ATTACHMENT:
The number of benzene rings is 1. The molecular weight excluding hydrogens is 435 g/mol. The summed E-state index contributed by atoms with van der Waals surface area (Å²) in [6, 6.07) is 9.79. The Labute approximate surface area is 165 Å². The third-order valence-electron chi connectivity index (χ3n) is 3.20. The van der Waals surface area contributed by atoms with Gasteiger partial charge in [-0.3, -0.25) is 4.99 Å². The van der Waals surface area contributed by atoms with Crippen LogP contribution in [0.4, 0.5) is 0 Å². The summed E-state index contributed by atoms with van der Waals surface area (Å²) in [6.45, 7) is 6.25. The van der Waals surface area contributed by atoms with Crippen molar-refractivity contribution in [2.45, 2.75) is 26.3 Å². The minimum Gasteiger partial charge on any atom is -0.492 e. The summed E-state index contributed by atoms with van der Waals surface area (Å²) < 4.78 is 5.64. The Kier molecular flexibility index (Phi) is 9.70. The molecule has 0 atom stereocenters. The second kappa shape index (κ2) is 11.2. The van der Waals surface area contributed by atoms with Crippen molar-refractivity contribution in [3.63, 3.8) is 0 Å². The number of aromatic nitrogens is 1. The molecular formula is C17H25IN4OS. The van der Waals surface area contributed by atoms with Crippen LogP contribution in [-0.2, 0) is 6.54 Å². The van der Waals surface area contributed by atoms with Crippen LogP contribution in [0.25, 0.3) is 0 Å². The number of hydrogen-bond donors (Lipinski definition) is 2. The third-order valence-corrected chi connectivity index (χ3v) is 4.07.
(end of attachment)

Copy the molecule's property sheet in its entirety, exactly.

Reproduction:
The number of benzene rings is 1. The molecular weight excluding hydrogens is 435 g/mol. The summed E-state index contributed by atoms with van der Waals surface area (Å²) in [6, 6.07) is 9.79. The Labute approximate surface area is 165 Å². The third-order valence-electron chi connectivity index (χ3n) is 3.20. The van der Waals surface area contributed by atoms with Gasteiger partial charge in [-0.3, -0.25) is 4.99 Å². The van der Waals surface area contributed by atoms with Crippen LogP contribution in [0.4, 0.5) is 0 Å². The summed E-state index contributed by atoms with van der Waals surface area (Å²) in [6.45, 7) is 6.25. The van der Waals surface area contributed by atoms with Crippen molar-refractivity contribution in [2.45, 2.75) is 26.3 Å². The minimum Gasteiger partial charge on any atom is -0.492 e. The summed E-state index contributed by atoms with van der Waals surface area (Å²) < 4.78 is 5.64. The Kier molecular flexibility index (Phi) is 9.70. The molecule has 0 atom stereocenters. The second kappa shape index (κ2) is 11.2. The van der Waals surface area contributed by atoms with Crippen molar-refractivity contribution in [3.63, 3.8) is 0 Å². The number of aromatic nitrogens is 1. The molecular formula is C17H25IN4OS. The van der Waals surface area contributed by atoms with Crippen LogP contribution in [-0.2, 0) is 6.54 Å². The van der Waals surface area contributed by atoms with Crippen LogP contribution in [0.25, 0.3) is 0 Å². The number of hydrogen-bond donors (Lipinski definition) is 2. The third-order valence-corrected chi connectivity index (χ3v) is 4.07.